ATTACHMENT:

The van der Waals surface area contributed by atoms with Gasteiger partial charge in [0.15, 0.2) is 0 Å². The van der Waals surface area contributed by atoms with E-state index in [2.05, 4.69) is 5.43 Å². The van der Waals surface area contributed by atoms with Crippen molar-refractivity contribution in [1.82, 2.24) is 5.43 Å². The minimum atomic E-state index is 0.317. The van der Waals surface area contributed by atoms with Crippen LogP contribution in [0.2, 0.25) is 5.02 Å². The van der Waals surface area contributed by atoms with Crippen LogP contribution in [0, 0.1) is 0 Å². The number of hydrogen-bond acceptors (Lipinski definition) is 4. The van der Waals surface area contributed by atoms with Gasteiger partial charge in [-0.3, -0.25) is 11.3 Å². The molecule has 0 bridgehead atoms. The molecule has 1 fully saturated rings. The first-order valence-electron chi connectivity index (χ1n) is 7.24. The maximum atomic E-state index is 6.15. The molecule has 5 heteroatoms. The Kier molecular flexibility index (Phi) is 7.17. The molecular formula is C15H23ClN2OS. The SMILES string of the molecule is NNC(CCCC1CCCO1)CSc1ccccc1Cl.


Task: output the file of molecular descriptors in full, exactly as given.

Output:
The van der Waals surface area contributed by atoms with Gasteiger partial charge in [0.15, 0.2) is 0 Å². The van der Waals surface area contributed by atoms with E-state index in [2.05, 4.69) is 5.43 Å². The van der Waals surface area contributed by atoms with Crippen molar-refractivity contribution in [1.82, 2.24) is 5.43 Å². The minimum atomic E-state index is 0.317. The van der Waals surface area contributed by atoms with Crippen LogP contribution in [0.2, 0.25) is 5.02 Å². The van der Waals surface area contributed by atoms with Crippen LogP contribution in [0, 0.1) is 0 Å². The number of hydrogen-bond acceptors (Lipinski definition) is 4. The van der Waals surface area contributed by atoms with Gasteiger partial charge in [-0.3, -0.25) is 11.3 Å². The molecule has 0 bridgehead atoms. The molecule has 1 fully saturated rings. The first-order valence-electron chi connectivity index (χ1n) is 7.24. The maximum atomic E-state index is 6.15. The molecule has 5 heteroatoms. The Kier molecular flexibility index (Phi) is 7.17. The molecular formula is C15H23ClN2OS. The SMILES string of the molecule is NNC(CCCC1CCCO1)CSc1ccccc1Cl.